Unwound | Thalia Hall | 3/7

Thu Mar 09 2023

So you want to devote your life to writing about music, do ya? I can’t blame you. There are however consequences you might not be aware of. Your brain will amass unbelievable gobs of information about musicians over the years. Each bit of information will contribute to a complex emotional impression. It can be overwhelming and sometimes you’ll have no idea why. The network of connections between people and geography and sounds becomes too dense to trace back, yet sometimes your brain will try, as if that would somehow help. Like when they played an old Melvins song on the PA Tuesday night in between bands at Thalia Hall. You know, Jared Warren was in the Melvins, past tense in the sense that any bass player ever fully leaves the Melvins. Fucking Aberdeen, Washington. I still have all these deep impressions of Olympia (where Unwound is from) that stem purely from things I read in books about Nirvana in the ‘90s. I still think first of K Records and how I just couldn’t stand Beat Happening. And I still think about Kill Rock Stars as this singular riot-grrrl detonation.

These labels still exist, though. Calvin Johnson put out a solo album not TOO long ago. And Unwound, despite not being a riot grrrl group, were the first band to actually put out an album on Kill Rock Stars. They broke up in 2002 and KRS has carried on; founder Slim Moon even returned to the helm a few years ago after forsaking the music industry entirely and becoming a minister with First Unitarian Church in Portland! For Unwound, though, the current reunion tour, which began in Oregon in January, is in a sense a tribute run. The band has enlisted Scott Seckington (from side project Nocturnal Habits) to augment on guitar and keys, and Warren is filling in for founding bassist (also lyricist) Vern Rumsey, who passed away in 2020, leaving behind one of the most influential catalogs in the history of independent rock music. Whatever the future holds for the group, these shows are about gratitude for what remains, what we can all still cherish and celebrate, and Unwound’s music is certainly worth celebrating.

I got a ticket for this show as soon as humanly possible, figuring it would be a quick sellout. They ended up adding a second show for Wednesday, with the opening act eventually announced as…Circuit des Yeux! I kicked myself a little; not only could I have avoided bailing on my radio show, I could’ve seen one of the world’s greatest singers. Meanwhile on Tuesday we got…The Hand? Who the hell is that? A band out of Minneapolis, it turns out, which singer/guitarist Zak Sally admitted he’d pulled “out of mothballs” in order to play this show. The only problem was, THEIR bassist, Dale Flattum, wound up unable to make the gig after all. And who else should swoop in and save the day but…Alan Sparhawk?? I’d last seen Sparhawk about a year prior, at Big Ears, with Low (with whom Sally played bass for over a decade). I had already been mentally preparing myself for a return to the festival at the end of this month, going back into the last room I saw Mimi Parker in. Some things are better experienced unprepared, a splash of water in the face. We all have to tough it out together, this life. It’s not just you, alone. We’re connected and we’re still here. Maybe it was best that Alan wasn’t up there playing guitar, that we weren’t out here trying to soak up every drop of that tone again. The Hand was post-punk with the emphasis on punk, not the three-simple-chords aspect but definitely the fast and noisy aspects, and it was amazing to hear and see and feel, all the way through. I wonder if there was a single soul in the room not experiencing a degree of catharsis, at least some subconscious recognition of how the world is small and shrinking and we’re only surviving on the love we give each other.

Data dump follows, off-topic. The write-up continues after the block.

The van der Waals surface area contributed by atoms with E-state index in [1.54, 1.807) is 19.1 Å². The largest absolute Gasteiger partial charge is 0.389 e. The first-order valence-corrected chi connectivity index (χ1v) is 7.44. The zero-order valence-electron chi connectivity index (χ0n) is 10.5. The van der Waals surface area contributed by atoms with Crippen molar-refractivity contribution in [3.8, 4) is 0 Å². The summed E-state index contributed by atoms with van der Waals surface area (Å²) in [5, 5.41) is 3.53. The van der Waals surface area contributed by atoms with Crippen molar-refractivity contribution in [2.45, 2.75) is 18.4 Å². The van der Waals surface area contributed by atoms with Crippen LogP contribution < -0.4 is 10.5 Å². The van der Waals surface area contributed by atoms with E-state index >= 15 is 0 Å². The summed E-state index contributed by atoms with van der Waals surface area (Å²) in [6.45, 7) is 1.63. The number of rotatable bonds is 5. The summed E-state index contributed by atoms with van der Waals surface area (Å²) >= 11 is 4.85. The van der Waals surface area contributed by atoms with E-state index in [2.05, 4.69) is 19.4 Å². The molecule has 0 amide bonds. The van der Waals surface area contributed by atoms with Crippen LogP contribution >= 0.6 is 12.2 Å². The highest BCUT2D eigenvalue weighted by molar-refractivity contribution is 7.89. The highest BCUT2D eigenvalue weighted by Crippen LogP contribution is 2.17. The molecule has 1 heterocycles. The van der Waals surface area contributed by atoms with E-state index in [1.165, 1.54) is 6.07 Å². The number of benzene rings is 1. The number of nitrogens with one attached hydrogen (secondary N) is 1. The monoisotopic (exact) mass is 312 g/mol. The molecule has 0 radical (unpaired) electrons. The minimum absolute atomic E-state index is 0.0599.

Unwound wasn’t a bucket-list band for me. I was a Fugazi fan in the ‘90s but most of the post-punk stuff I gravitated towards was either the mathy stuff like Sweep The Leg Johnny or the post-rock stuff like Mogwai. It took Evan Rytlewski’s bandcamp piece on Unwound ( https://daily.bandcamp.com/lists/a-beginners-guide-to-unwounds-otherworldly-post-hardcore ) to jog my memory. Revisiting the catalog, it seemed only a handful of songs had stuck with me over the years. Unwound’s heyday was not the healthiest period of my life. To think I could’ve seen them in the union building my freshman year at Marquette! Presumably in that little cafeteria area where Luscious Jackson played? Damn.

I wasn’t thinking about the past at all once Unwound came onstage. These songs haven’t noticeably aged; bands would be writing songs like these today if only they could. Having never seen Unwound before, the main thing that struck me was that although the band sounds radically different over the years on record, the show struck me as either less eclectic or more unified in purpose than what I was expecting. There was plenty of glorious noise, but at the same time it was like an anthology of the band’s most memorable songs, something that…almost didn’t make sense for this band, but what other option is there? It’s not like there were any BAD options.

That was the only slightly weird impression I had amidst an utter outpouring of mutual gratitude in that room. It’s got to feel good to be out owning these songs again; having them shelved is a disservice to the world, and this crowd felt it. To be gathered in this room together, a stray mask here and there. Let’s keep not taking any of this for granted as long as possible.

Cal Roach

Cal Roach is a word whore currently being pimped sporadically by Milwaukee Record and the Journal Sentinel, and giving it away for nothing right here at you-phoria.com. He also co-hosts the Local/Live program on 91.7 WMSE FM every Tuesday at 6 p.m. and spouts nonsense on twitter as @roachcraft.

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